“Oh, the Places I Went”


Tate (second from right) with friends following a performance.

Salud! I’d like to propose a toast to the Summer Term at Waterford. This summer I had the incredible opportunity to travel abroad to Finland, Estonia, and Russia with the Waterford Chamber Orchestra to play and tour in various venues that otherwise, I might not have thought to visit myself. I shared this opportunity with many of my good friends, and my soon to be friends, most of whom are your kids. If your kid was a part of this tour, you’ve probable heard the stories about Eva, and the Russian police, and Nevsky Prospekt, and this yellow building or that yellow building, so I won’t go into depth about those. What I’m here to share with you today is my personal experience being a part of the Summer Term at Waterford, and a couple of pictures to go along with it.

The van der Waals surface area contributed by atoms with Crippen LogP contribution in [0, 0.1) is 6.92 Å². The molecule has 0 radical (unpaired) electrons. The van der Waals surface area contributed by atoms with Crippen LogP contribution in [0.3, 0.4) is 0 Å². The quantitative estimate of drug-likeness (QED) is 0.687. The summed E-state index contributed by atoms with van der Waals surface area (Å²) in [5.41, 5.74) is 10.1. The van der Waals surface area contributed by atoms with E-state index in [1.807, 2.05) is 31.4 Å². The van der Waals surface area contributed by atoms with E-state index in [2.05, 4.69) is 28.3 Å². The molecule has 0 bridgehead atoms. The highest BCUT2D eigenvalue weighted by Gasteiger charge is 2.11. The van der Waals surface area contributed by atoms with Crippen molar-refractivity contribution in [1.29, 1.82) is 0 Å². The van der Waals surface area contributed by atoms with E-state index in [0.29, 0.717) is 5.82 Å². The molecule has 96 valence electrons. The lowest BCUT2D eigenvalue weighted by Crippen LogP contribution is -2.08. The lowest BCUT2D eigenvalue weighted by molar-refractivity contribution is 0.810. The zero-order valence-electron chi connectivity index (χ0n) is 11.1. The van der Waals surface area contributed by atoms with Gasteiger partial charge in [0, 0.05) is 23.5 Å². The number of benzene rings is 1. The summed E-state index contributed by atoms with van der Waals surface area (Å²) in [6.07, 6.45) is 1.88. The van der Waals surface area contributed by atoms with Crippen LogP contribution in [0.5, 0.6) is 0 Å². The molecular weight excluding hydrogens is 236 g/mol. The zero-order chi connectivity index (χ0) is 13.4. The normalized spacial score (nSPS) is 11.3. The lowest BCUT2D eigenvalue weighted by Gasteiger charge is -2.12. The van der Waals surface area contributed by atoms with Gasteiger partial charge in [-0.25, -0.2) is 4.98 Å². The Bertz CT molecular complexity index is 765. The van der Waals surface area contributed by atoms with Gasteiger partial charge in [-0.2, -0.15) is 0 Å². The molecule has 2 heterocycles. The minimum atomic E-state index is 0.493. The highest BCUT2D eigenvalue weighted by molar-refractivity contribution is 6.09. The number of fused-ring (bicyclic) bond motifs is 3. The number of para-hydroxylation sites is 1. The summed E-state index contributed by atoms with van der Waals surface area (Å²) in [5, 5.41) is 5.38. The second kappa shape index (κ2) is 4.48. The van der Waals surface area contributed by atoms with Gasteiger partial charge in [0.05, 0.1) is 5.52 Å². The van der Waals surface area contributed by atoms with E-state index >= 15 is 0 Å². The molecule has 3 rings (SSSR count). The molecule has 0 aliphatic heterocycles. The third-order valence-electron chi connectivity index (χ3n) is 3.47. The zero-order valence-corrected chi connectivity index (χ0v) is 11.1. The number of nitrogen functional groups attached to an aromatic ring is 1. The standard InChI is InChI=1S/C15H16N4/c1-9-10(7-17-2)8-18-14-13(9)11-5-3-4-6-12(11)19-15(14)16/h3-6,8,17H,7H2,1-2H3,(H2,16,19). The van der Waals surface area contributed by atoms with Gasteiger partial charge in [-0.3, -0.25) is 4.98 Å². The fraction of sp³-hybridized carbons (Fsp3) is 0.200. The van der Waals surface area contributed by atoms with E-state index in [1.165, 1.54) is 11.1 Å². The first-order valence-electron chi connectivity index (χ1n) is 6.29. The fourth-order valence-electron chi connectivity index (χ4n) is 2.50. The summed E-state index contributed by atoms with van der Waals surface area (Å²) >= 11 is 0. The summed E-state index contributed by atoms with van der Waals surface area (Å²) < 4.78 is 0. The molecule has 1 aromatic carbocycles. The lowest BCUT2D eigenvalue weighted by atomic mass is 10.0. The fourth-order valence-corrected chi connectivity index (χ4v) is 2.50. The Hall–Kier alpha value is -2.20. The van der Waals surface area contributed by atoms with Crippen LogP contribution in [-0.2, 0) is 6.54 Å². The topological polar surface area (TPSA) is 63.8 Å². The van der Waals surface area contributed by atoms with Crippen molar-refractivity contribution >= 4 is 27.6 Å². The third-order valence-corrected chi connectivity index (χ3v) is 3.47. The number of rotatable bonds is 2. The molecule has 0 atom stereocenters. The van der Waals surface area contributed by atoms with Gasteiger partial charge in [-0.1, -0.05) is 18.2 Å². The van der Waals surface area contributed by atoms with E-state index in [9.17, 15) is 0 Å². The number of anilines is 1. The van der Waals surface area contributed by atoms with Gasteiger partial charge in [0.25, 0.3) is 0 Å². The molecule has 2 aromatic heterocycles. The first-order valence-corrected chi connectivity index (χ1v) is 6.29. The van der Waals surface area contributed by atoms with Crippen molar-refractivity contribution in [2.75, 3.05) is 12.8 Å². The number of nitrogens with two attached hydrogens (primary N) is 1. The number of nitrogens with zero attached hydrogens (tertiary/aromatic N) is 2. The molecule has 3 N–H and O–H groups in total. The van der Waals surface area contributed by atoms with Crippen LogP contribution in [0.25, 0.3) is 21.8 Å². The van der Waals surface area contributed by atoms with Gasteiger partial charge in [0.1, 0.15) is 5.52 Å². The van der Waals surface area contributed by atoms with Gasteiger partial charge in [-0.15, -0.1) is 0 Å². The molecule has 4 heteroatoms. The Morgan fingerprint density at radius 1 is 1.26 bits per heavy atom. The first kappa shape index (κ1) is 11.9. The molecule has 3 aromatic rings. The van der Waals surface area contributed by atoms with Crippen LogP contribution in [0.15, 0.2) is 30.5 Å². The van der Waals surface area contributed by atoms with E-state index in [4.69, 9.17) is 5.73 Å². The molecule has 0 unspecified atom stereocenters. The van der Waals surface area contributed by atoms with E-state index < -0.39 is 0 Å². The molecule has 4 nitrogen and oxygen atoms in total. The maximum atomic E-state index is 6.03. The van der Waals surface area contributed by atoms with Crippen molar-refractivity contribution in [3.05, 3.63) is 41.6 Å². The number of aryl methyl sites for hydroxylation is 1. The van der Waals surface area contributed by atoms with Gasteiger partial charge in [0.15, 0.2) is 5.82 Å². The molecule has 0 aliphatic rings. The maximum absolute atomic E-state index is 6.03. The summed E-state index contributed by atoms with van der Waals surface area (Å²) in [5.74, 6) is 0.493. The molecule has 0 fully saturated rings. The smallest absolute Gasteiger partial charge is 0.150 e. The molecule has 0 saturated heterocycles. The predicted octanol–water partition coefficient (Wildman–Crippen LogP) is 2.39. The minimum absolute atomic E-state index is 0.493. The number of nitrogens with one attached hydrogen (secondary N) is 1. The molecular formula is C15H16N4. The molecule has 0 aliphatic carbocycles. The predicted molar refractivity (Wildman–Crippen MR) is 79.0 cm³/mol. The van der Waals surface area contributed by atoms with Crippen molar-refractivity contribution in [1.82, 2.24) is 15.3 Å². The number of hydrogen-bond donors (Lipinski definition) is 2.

The first flight was fun. Is that weird? I could be wrong, but usually you don’t say sitting in a plane close proximity to a couple hundred people in seats that are barely wide enough to keep a baby comfortable for 12 hours is fun; but it was. I think a huge part of it was my friends. I think it was because I got to sit next to two of my best friends on the flights. And that is a testament to the Summer trips at Waterford. Sure family is…cool and all. But where else do you get to travel abroad with your closest friends in high school and play music in amazing venues for amazing people. That really is unheard of. I am so grateful for that opportunity for my friends and me.